As some of you may know, I’m a devoted reader of crime/mystery/detective books. Among their authors, Agatha Christie stands, for me, not only tallest, but somehow in … a class by herself. Of course the plots are devilish. But along with that — and despite that — her narration just has the most natural quality, with Humour at every turn. Before she was Agatha Christie, here is Agatha Mary Clarissa Miller …
My particular problem, however, is that … I have a MOST challenged memory, when it comes to keeping track of what is going on in a mystery book. So, like all Christies, the first time I read Lord Edgware Dies, I was just totally at sea.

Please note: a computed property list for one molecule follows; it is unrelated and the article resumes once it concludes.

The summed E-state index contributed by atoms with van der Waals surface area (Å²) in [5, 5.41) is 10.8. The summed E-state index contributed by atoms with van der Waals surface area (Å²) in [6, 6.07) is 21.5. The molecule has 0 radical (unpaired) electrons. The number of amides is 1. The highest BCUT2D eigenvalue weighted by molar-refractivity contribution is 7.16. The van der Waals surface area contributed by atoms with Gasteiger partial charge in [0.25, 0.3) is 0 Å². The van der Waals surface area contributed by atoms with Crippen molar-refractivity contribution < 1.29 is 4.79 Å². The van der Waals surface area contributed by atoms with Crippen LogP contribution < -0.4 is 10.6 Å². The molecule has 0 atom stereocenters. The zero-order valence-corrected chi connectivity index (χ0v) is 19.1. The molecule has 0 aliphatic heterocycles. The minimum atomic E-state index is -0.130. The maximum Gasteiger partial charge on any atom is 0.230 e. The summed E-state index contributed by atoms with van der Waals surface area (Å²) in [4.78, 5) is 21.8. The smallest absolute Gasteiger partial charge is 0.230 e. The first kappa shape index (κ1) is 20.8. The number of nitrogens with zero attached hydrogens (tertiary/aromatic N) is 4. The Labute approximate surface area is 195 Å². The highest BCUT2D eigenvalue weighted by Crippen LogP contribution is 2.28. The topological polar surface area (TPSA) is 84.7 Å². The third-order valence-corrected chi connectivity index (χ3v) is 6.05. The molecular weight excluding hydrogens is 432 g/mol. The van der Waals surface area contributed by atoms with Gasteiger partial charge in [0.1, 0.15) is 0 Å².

I have just finished reading it again, for the second time. (Or perhaps the third?) In a way, it was even more fun, because I remembered enough not to feel completely flummoxed, yet still was fuzzy on a good part of the goings on.
Oh, here is how the book looked upon its American introduction, in magazine installments Dickens-style. Thirteen For Dinner (or for the book, Thirteen At Dinner) was the original American title. M. Poirot is so proud of les moustaches!